The Supreme Court on Wednesday began hearing arguments on the legal question of whether an adult male member other than an aggrieved woman, has a right to file an application under Section 21 of the Protection of Women from Domestic Violence Act, for seeking visitation rights with respect to a child.
A Bench comprising the Chief Justice of India NV Ramana, Justice AS Bopanna and Justice Hima Kohli expressed concern regarding the multiplicity of proceedings that will ensue in matrimonial disputes if a man cannot seek visitation rights in a proceeding initiated by a woman under the Domestic Violence Act.
The Bench orally observed that it is time for the Legislature to look into this issue, and see if all the issues can be brought ‘under one umbrella under one Court’.
In the present case, a case under the Domestic Violence Act was filed against the petitioner husband by his wife. On an application by the husband, the Trial Court had granted him visitation rights to visit his children under Section 21 of the Protection of Women from Domestic Violence Act. However, the Sessions court had set aside that order, and the High Court had upheld the Session Court’s order, reported Livelaw.
Section 21 Domestic Violence Act Custody Orders
Notwithstanding anything contained in any other law for the time being in force, the Magistrate may, at any stage of hearing of the application for protection order or for any other relief under this Act grant temporary custody of any child or children to the aggrieved person or the person making an application on her behalf and specify, if necessary, the arrangements for visit of such child or children by the respondent: Provided that if the Magistrate is of the opinion that any visit of the respondent may be harmful to the interests of the child or children, the Magistrate shall refuse to allow such visit.
The Bench made the observations in response to the Attorney General for India KK Venugopal’s submissions, whose assistance the Court had sought in 2018 with regard to the present question of law.
Referring to Section 21 of the Domestic Violence Act, which allows an aggrieved person to make an application for grant temporary custody of the child, Attorney General submitted that, the problem is that as far as an aggrieved person is concerned, it is only a woman. A man cannot be an aggrieved person under the DV Act, he said.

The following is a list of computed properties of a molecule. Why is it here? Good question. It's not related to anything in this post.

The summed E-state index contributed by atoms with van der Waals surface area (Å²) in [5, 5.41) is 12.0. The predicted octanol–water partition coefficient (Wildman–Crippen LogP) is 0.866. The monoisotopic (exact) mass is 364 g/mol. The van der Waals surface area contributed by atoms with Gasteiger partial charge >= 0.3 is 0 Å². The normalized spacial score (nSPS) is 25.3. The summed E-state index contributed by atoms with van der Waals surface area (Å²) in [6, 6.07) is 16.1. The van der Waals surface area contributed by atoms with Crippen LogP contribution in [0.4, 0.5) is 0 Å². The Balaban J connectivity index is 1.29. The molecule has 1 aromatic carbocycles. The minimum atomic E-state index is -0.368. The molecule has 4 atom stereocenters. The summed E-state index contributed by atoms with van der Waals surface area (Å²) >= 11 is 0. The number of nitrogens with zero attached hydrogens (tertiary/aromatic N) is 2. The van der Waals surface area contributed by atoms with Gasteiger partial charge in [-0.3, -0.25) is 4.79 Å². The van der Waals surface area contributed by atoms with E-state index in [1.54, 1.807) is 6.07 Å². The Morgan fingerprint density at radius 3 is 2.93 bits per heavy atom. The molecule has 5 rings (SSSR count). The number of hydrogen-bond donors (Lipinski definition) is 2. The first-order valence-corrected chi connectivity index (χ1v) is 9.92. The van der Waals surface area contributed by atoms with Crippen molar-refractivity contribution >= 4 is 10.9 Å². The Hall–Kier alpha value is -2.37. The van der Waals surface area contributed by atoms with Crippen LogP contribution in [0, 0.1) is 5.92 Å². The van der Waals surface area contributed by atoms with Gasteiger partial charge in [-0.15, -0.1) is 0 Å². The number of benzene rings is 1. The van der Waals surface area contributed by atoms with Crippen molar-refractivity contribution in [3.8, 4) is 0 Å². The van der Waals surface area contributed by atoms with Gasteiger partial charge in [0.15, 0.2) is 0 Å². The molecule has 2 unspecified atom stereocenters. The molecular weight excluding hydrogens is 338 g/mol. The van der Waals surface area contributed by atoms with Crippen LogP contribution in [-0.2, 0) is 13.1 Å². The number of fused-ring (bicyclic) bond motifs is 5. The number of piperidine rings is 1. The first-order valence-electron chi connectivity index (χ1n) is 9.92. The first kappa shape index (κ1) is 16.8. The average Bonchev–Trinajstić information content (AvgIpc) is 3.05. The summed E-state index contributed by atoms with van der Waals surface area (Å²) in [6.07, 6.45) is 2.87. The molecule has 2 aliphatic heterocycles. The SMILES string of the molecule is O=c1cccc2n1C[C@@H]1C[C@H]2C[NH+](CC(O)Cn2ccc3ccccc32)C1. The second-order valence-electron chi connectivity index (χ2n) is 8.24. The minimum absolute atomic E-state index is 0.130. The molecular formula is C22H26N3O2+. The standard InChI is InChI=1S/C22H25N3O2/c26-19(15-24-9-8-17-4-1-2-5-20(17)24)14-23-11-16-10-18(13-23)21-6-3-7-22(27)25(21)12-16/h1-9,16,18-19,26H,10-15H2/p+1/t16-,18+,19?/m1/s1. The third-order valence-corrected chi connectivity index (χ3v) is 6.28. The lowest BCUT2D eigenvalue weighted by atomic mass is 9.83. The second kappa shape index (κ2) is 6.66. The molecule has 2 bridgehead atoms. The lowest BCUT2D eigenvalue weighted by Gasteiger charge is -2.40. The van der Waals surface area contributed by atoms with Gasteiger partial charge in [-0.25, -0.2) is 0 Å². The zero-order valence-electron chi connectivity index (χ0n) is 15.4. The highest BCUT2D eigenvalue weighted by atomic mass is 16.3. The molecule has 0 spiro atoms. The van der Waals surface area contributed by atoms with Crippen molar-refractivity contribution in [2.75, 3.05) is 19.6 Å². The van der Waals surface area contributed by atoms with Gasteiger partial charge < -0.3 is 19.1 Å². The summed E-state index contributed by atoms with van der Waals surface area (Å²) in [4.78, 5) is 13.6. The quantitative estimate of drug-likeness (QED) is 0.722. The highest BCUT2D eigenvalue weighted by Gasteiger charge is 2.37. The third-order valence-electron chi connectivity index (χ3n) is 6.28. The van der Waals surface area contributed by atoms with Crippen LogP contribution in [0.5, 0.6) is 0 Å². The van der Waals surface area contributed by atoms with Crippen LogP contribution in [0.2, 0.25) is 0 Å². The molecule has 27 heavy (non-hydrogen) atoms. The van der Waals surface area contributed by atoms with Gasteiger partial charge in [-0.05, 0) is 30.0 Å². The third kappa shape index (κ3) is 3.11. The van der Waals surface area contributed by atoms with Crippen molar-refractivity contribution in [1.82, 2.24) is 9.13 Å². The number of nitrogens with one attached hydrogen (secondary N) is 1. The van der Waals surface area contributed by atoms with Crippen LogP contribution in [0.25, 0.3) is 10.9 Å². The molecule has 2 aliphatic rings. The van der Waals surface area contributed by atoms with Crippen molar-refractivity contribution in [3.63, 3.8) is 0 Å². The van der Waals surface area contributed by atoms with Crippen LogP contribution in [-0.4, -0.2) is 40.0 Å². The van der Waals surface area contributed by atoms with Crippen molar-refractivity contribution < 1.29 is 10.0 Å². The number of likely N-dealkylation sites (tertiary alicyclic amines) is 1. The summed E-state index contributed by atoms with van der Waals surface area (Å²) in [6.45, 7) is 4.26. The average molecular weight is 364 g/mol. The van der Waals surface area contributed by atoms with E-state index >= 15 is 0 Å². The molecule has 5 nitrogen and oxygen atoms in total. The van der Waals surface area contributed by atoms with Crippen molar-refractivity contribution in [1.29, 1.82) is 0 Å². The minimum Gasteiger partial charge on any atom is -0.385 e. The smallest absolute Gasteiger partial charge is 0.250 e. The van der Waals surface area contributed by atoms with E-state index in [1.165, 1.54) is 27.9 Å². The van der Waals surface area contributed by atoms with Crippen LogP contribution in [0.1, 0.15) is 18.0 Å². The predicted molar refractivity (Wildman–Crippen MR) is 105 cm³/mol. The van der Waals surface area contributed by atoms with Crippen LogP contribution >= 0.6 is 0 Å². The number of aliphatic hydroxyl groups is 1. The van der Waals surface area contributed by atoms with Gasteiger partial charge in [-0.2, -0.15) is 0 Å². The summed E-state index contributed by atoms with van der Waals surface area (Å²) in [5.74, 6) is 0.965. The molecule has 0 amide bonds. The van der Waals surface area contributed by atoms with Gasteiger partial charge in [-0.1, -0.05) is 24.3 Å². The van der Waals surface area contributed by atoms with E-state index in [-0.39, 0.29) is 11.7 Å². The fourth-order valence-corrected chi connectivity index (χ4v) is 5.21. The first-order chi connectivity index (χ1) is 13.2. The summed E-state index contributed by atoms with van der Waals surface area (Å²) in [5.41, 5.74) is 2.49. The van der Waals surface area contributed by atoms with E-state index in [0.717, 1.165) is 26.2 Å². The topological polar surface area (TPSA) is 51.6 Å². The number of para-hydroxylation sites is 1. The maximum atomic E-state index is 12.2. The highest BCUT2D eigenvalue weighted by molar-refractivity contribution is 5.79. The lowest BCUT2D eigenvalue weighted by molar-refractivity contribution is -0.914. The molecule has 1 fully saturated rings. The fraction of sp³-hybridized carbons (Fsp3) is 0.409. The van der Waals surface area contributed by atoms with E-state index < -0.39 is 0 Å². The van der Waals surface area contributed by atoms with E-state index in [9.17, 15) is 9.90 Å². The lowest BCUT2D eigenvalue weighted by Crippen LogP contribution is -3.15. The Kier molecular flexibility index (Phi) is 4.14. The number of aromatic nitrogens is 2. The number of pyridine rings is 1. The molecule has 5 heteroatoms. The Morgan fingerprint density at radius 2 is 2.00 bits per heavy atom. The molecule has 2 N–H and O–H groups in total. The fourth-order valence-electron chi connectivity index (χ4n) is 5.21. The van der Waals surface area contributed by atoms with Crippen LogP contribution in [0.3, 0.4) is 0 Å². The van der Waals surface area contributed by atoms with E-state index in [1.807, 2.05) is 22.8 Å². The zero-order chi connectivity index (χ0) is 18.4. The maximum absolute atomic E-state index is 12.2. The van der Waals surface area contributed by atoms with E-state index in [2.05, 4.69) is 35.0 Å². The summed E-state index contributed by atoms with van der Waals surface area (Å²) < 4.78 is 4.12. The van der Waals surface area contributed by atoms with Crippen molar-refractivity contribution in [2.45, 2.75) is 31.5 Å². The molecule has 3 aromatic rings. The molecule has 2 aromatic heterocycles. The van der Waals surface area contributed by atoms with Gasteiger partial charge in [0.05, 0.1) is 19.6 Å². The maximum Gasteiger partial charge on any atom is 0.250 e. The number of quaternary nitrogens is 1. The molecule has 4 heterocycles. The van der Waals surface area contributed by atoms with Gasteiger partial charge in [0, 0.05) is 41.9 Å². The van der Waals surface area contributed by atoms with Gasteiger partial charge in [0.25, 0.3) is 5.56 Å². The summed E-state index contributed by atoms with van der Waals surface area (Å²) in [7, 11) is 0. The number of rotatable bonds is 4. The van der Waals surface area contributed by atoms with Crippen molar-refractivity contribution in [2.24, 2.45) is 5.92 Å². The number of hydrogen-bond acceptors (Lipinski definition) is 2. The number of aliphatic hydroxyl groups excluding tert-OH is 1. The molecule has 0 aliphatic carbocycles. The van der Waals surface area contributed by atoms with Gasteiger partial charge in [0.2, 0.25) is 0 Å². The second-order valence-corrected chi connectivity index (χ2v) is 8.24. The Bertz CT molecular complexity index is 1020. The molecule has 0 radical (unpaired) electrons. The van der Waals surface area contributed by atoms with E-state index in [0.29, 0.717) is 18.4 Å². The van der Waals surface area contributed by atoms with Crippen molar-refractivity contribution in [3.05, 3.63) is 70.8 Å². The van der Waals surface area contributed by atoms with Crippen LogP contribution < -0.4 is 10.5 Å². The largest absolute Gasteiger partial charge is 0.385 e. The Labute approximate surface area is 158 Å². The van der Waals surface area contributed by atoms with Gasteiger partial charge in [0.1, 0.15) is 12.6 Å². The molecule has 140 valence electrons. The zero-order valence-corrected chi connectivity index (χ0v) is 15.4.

The Bench asked the AG if, in an ongoing family dispute, a husband is entitled to have visitation rights. The Bench added that the issue is if there is a proceeding going on, initiated by the woman under the Domestic Violence Act, the man cannot go to any other court.
In response to AG’s submission that the man could approach under a separate act, the CJI said,
You are encouraging another litigation.
AG submitted that the application for visitation rights under section 21 is for a temporary custody only and can be filed by the aggrieved woman.
The CJI however said,
You must understand, already there are enough acts, Maintenance Ac, the Guardians and Wards Act, the Domestic Violence Act, 4-5 acts are there. They’ve to move from Court to Court. Now we are adding another Court. It’s time for legislature to look into this.
The AG referred to the doctrine of Parens Patriae and submitted that there are a series of judgements that have said that in regard to child’s custody the paramount consideration is the child’s welfare. He quoted,
The question is, can a husband come directly to HC and invoke parens patriae jurisdiction on basis that otherwise he will have to go under various other Acts and the High Court has inherent jurisdiction so it could then decide upon interim custody until wife or husband goes to court and applies for permanent custody.
Parens patriae would be the jurisdiction if he doesn’t move under the Guardians and Wards Act, Special Marriage Act or the Hindu Marriage Act, which have separate sections for custody.
To this CJI questioned,
Sorry to say, the question is complicating things. We want simple solution to problems. Here is a simple case where a husband wants visitation rights, why doesn’t legislature look into this angle?
Adding further CJI Ramana said,
We are talking about general consequences of these kinds of cases. Husband has no right to approach under domestic violence act for visitation courts, he has to move a separate OP before civil court. Matter is going on before the Domestic Violence Court and wife has to appear. Why don’t you bring all the issues under one umbrella under one court?
AG submitted that so far as the relationship is concerned, it consists of holistic rights in both parties. He added that if a wife approaches the Court for any right whatsoever, the man gets a right to ask for visiting if he is in the custody of children. However, if she is self-reliant and doesn’t want alimony, residence etc., there’s nothing the man can do unless he goes under other acts. He added,
Otherwise, I will suggest parens patriae (moving before concerned court invoking parent patriae jurisdiction).
The AG sought to submit a note with regard to this along with some judgements.
The Bench then asked the AG to submit a note of his submissions to assist the court. The matter will be taken up after two weeks.
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